Feed the Future Malawi Improved Seed Systems and Technologies project launched
17 May 2015
The Feed the Future Malawi Improved Seed Systems and Technologies project which is being implemented by a consortium of four CGIAR centers was launched, alongside other USAID-funded projects, in a colorful ceremony held on 6 May in Liwonde, Machinga district.
In attendance during the event were senior officials from Government, the private sector, representatives of beneficiary communities, implementing partners, USAID/Malawi, and the guest of honor, the US Ambassador to Malawi,Virginia Palmer.
In her speech, Ambassador Palmer said the launching of the projects represent a core pillar of the US Government’s plans for advancing sustainable economic growth in Malawi over the next five years.
She acknowledged the problems Malawi is currently facing, such as shortage of improved seeds, malnutrition, widespread deforestation, and dwindling fish reserves.
The projects have been designed to bring solutions to these challenges and make the country food secure.
“Despite the scale of the challenge, the conditions necessary for meaningful progress are clearly taking shape…” she said. “All the projects we are launching today were designed to reinforce one another. This integration is the hallmark of USAID development projects in Malawi and may soon become a model for development worldwide.”
The Government of Malawi said the event came at an opportune time as it was working to address issues of sustainable crop production and food security in the face of persistent droughts and floods.
“I applaud the US Government, through the USAID, for supporting the multiplication and distribution of high quality seeds, not just for the traditional maize crop but also for those usually neglected: soybean, pigeon pea, groundnut, and orange fleshed sweetpotato,” said Dr Allan Chiyambekeza, the Minister of Agriculture, Irrigation and Water Development.
Dr Chiyembekeza bemoaned the shortage of certified seeds on the market despite the fact that high yielding, disease resistant, and drought-tolerant varieties had been developed and were available at research centers.
“The challenge is getting the seeds to the farmers,” he said. “Consequently, the use of improved seeds, especially for the non-traditional crops, is still very low among our smallholder farmers.”
Speaking with the media afterwards Dr Arega Alene, IITA Malawi Country Representative, said that IITA was using the public-private partnership approach (PPP) to ensure that smallholder farmers in the target districts gained access to improved seeds of high yielding and early maturing varieties of soybean such as Tikolore (TGx 1740-2F).”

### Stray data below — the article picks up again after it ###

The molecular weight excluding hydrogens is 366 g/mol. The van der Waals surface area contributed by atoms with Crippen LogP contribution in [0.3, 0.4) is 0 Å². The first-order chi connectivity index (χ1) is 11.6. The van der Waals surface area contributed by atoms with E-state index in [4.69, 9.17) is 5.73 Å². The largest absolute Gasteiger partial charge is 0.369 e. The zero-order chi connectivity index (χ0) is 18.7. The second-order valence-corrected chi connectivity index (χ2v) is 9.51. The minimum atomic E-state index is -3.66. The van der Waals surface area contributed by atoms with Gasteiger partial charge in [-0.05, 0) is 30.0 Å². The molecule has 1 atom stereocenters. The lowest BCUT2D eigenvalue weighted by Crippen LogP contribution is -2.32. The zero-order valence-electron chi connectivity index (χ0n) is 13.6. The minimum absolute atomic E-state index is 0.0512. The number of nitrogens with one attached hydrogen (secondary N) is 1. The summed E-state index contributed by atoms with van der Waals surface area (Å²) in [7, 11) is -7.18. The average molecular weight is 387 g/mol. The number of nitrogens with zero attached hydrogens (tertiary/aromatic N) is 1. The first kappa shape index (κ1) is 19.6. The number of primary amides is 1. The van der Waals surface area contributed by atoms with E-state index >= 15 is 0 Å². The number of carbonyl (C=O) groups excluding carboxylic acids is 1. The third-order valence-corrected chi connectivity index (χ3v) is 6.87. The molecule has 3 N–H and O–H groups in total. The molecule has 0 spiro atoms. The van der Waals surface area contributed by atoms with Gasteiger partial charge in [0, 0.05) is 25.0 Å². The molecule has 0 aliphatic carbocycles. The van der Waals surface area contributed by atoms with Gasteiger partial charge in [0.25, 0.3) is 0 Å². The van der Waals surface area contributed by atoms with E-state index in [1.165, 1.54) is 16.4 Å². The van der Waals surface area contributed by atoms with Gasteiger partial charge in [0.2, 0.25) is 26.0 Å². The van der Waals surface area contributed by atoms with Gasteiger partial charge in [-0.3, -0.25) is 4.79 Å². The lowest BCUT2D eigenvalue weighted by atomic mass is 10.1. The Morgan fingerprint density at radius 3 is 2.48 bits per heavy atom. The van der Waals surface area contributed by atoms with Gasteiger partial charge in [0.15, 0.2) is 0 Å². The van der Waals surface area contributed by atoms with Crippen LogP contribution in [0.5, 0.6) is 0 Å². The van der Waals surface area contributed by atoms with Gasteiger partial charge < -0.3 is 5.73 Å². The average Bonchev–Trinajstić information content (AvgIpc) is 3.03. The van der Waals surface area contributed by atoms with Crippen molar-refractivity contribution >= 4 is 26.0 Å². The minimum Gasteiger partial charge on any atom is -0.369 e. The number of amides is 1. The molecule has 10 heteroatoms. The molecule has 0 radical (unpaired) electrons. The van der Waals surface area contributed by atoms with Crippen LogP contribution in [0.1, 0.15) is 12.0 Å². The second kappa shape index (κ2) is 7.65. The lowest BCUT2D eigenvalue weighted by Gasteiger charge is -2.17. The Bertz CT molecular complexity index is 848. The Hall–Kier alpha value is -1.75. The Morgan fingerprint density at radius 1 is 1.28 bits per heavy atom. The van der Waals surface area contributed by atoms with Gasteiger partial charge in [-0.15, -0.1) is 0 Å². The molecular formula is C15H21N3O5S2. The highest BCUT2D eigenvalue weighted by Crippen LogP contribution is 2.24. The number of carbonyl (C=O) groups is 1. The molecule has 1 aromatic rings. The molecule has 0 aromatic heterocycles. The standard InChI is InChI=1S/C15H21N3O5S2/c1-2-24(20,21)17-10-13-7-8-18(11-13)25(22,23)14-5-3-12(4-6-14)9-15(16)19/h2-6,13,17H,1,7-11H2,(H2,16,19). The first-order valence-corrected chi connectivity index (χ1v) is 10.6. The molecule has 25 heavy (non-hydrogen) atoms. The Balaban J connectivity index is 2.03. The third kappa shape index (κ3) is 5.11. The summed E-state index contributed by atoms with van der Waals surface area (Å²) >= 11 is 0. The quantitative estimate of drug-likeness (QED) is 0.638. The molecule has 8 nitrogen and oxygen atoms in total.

Dr Alene explained, “We have a seed road map which we are putting into action through the PPP approach and this represents a departure from the way we used to do things in the past. We have brought on board the private sector and community-based organizations and farmers’ groups in an effort to enhance the dissemination and adoption of these improved technologies.” He added, “This project will allow us to reach a large number of farmers with improved seeds and agronomical practices. This will help us to bridge the yield gap, increase farm incomes, and move people out of poverty.” The project consists of four CGIAR centers: IITA, ICRISAT, CIP, and CIMMYT. The main areas of focus for the consortium in the seven target districts in central and southern Malawi are (1) Biological control of aflatoxin in maize and groundnut; (2) Multiplication and distribution of seeds of improved varieties of maize, groundnut, pigeon pea, soybean, and sweetpotato; and (3) Demonstration of improved varieties and complementary agronomic practices to create technology awareness, demand, and adoption by farmers.
For more information:
Andrea Gros, Head of Communication, IITA HQ, firstname.lastname@example.org
About IITA, www.iita.org
IITA is one of the world’s leading research partners in finding solutions for hunger, malnutrition, and poverty. Its award-winning research for development (R4D) approach addresses the development needs of tropical countries. IITA works with partners to enhance crop quality and productivity, reduce producer and consumer risks, and generate wealth from agriculture. IITA is a nonprofit organization founded in 1967 and governed by a Board of Trustees. IITA works on the following crops: cowpea, soybean, banana/plantain, yam, cassava, and maize. IITA is a member of CGIAR, a global agriculture research partnership for a food secure future.